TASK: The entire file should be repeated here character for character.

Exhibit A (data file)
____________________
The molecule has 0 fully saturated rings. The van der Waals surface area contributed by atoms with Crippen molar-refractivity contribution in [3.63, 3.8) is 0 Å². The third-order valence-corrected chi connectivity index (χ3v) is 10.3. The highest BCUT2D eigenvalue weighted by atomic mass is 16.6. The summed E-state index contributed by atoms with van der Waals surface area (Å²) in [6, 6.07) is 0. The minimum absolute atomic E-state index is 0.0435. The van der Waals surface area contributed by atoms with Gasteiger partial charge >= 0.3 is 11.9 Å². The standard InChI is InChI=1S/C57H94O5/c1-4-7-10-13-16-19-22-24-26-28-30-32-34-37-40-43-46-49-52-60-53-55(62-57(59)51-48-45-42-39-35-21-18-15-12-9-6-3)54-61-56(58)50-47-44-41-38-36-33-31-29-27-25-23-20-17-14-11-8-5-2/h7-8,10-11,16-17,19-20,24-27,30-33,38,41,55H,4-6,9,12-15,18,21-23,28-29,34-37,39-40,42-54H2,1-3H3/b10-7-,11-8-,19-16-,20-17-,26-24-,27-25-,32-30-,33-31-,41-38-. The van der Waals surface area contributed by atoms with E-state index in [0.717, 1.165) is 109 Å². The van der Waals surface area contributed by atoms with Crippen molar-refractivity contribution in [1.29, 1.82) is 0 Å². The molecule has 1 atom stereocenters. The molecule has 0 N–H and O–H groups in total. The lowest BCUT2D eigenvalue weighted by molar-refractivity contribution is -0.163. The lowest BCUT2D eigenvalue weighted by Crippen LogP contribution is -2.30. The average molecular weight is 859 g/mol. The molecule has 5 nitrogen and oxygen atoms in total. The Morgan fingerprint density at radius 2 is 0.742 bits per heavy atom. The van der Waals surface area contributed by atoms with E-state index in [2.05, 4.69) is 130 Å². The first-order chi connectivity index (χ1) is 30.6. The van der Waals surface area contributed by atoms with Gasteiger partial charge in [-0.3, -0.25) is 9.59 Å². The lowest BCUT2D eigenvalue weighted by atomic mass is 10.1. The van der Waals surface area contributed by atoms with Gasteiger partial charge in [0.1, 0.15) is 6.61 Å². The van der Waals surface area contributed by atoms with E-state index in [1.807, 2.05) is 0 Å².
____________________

The molecule has 0 fully saturated rings. The van der Waals surface area contributed by atoms with Crippen molar-refractivity contribution in [3.63, 3.8) is 0 Å². The third-order valence-corrected chi connectivity index (χ3v) is 10.3. The highest BCUT2D eigenvalue weighted by atomic mass is 16.6. The summed E-state index contributed by atoms with van der Waals surface area (Å²) in [6, 6.07) is 0. The minimum absolute atomic E-state index is 0.0435. The van der Waals surface area contributed by atoms with Gasteiger partial charge >= 0.3 is 11.9 Å². The standard InChI is InChI=1S/C57H94O5/c1-4-7-10-13-16-19-22-24-26-28-30-32-34-37-40-43-46-49-52-60-53-55(62-57(59)51-48-45-42-39-35-21-18-15-12-9-6-3)54-61-56(58)50-47-44-41-38-36-33-31-29-27-25-23-20-17-14-11-8-5-2/h7-8,10-11,16-17,19-20,24-27,30-33,38,41,55H,4-6,9,12-15,18,21-23,28-29,34-37,39-40,42-54H2,1-3H3/b10-7-,11-8-,19-16-,20-17-,26-24-,27-25-,32-30-,33-31-,41-38-. The van der Waals surface area contributed by atoms with E-state index in [0.717, 1.165) is 109 Å². The van der Waals surface area contributed by atoms with Crippen molar-refractivity contribution in [1.29, 1.82) is 0 Å². The molecule has 1 atom stereocenters. The molecule has 0 N–H and O–H groups in total. The lowest BCUT2D eigenvalue weighted by molar-refractivity contribution is -0.163. The lowest BCUT2D eigenvalue weighted by Crippen LogP contribution is -2.30. The average molecular weight is 859 g/mol. The molecule has 5 nitrogen and oxygen atoms in total. The Morgan fingerprint density at radius 2 is 0.742 bits per heavy atom. The van der Waals surface area contributed by atoms with E-state index in [2.05, 4.69) is 130 Å². The first-order chi connectivity index (χ1) is 30.6. The van der Waals surface area contributed by atoms with Gasteiger partial charge in [-0.3, -0.25) is 9.59 Å². The lowest BCUT2D eigenvalue weighted by atomic mass is 10.1. The van der Waals surface area contributed by atoms with Gasteiger partial charge in [0.1, 0.15) is 6.61 Å². The van der Waals surface area contributed by atoms with E-state index in [1.807, 2.05) is 0 Å².